The Kayaker and the Angler
Millennial kayaker Tyler Bradt, a professional athlete known for running massive waterfalls and paddling through rushing Class 5 rapids, has an opportunity to share his love of the river with baby boomer Leland Miyawaki, a self-described “old-fashioned” fly-fisherman. Both men utilize connectedness to the water, and their intimate yet playful connection to nature showcases both as being equally invested in protecting public waterways and conserving wildlife. Their stories are seen on the White Salmon River in Washington.
[WIND CHIMES RINGING] LELAND MIYAWAKI: I've been fly fishing for almost 50 years. I prefer to fish in kind of an old fashioned way-- what the hell, I am an old fashion guy. I have no other life, it's all I do now. You know when you start off when you're young, you want to catch every fish in the pool. Now, it kind of doesn't matter. The process is what's neat. I enjoy the process.
TYLER BRADT: Rapids scared me for the longest time. It amazes me that I was so in love with kayaking because I have these very distinct memories of crying at the top of rapids, not wanting to do that.
My Dad would just take off down the river. And I would just sort of deal with my own emotions and just get to the point where I was ready to follow down through the rapid and keep on going down the river.
Being a kayaker, the fly fisherman is always the one that's on the banks yelling at me when I'm going down--
LELAND MIYAWAKI: Get the hell out of the way!
TYLER BRADT: --the river. Get out of the way! Get out of the water!
LELAND MIYAWAKI: You're on my fly!
TYLER BRADT: Yeah, exactly. And I was, like, hey, man. Take it easy, I'm just going down the river.
LELAND MIYAWAKI: When I think of a kayaker, they're just loud, young, wild hair, crazy, always laughing.
TYLER BRADT: So I fit the stereotype?
LELAND MIYAWAKI: When I was growing up in Orange County, it was nothing but orange trees and strawberry farms everywhere. No one ever worried about you. It was a pretty free life. My dad was a bait fisher. He didn't teach me [BLEEP] about fly fishing. My dad fished in places like Irvine Lake and Anaheim Lake in the middle of the cities. But I would try to get away whenever I could and fish other places.
TYLER BRADT: I grew up in Western Montana. And I just loved always being outside. And so it was this sort of amazing introduction into just being in wild places. And I fell in love with it.
LELAND MIYAWAKI: That was a trick. Nice cast.
TYLER BRADT: Being out here with Leland, it's sort of reconnected me with a slower pace of life. The deeper I connect with that feeling, the more I feel alive. What surprised me about learning to fish was just the way that you read water. Seeing you really reading water with a really keen eye-- much like I'm used to but just in a different way--
LELAND MIYAWAKI: For sure. I mean, if I--
TYLER BRADT: --it's amazing.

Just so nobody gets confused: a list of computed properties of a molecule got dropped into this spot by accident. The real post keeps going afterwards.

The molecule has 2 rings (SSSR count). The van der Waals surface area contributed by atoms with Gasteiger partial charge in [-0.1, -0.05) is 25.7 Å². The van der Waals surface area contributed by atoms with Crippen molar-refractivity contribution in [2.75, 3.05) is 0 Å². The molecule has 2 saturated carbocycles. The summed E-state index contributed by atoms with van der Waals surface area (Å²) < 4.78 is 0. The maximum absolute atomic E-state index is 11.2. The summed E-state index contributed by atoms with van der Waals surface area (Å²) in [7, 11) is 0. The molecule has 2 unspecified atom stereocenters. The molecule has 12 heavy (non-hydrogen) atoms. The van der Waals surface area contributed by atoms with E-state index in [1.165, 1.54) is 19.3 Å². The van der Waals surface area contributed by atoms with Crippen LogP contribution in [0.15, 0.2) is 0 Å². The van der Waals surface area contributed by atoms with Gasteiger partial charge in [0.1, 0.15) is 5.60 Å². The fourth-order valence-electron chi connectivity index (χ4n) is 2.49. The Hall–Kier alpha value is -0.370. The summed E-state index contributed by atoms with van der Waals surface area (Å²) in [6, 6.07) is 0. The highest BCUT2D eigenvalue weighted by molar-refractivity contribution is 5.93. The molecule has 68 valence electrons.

LELAND MIYAWAKI: --couldn't read the water, I wouldn't catch fish.
TYLER BRADT: Yeah.
LELAND MIYAWAKI: I wouldn't have a shot at catching fish.
TYLER BRADT: Right.
LELAND MIYAWAKI: I'll put it that way.
TYLER BRADT: So you're saying I should be a better fisherman having spent so much time around reading water.
LELAND MIYAWAKI: You should. All you got to do is learn how to cast.
TYLER BRADT: When you're running white water, your thoughts disappear. It's this very light happy feeling. You have to be incredibly present, and you have to find the rhythm of the white water. You're not creating the moment. The river is creating the moment.
LELAND MIYAWAKI: In all the years that I have fished, I would have never, ever in my life even thought of coming down a river in a kayak. I was pretty apprehensive in fact, pretty scared. But Tyler really puts you at ease. It was a life-changing experience.
TYLER BRADT: Yeah, go ahead and hop in. And I reach around, get in on the side of the boat. Exactly, so that's the position you go in to if we flip. And I'll be able to roll us out.
LELAND MIYAWAKI: I'm all right, I've got Tyler here. What could go wrong?
TYLER BRADT: Yeah, what could possibly go wrong? Exactly.
LELAND MIYAWAKI: Tyler is part of the river as much as I am. I thought that was just the most awesome thing, to just see the river from another person's point of view that loves it just as much as I do.
TYLER BRADT: Although we practice very different disciplines of recreation, we're unified in our advocacy of public lands. Free-flowing rivers are as important to kayaking as they are for fishing. Making sure that we maintain free-flowing rivers is integral to the health of the entire planet.
LELAND MIYAWAKI: After everything we do to the river, including damming it-- and then you take the dam out-- it's not long at all before it's basically reborn again.
TYLER BRADT: Just the complexity of these ecosystems, it takes really protecting public lands surrounding these rivers.
LELAND MIYAWAKI: When you say public lands, you encompass the waters contained therein. Rivers really, really are alive. A natural free-flowing river is something to really behold.
[MUSIC - LONNIE BROOKS, "MR. HOT SHOT"]
Hey Mr. Hot Shot. I'm Mr. Real Deal. I want you to know, before they get your will.
Let her 'lone. Let her be. Let her 'lone. Let her be. Don't let her be, you gonna have to check with me.
Never owned a shotgun. I never carry a knife. I want you to know, she's gonna be my wife.
Let her 'lone. Let her be. Let her 'lone.
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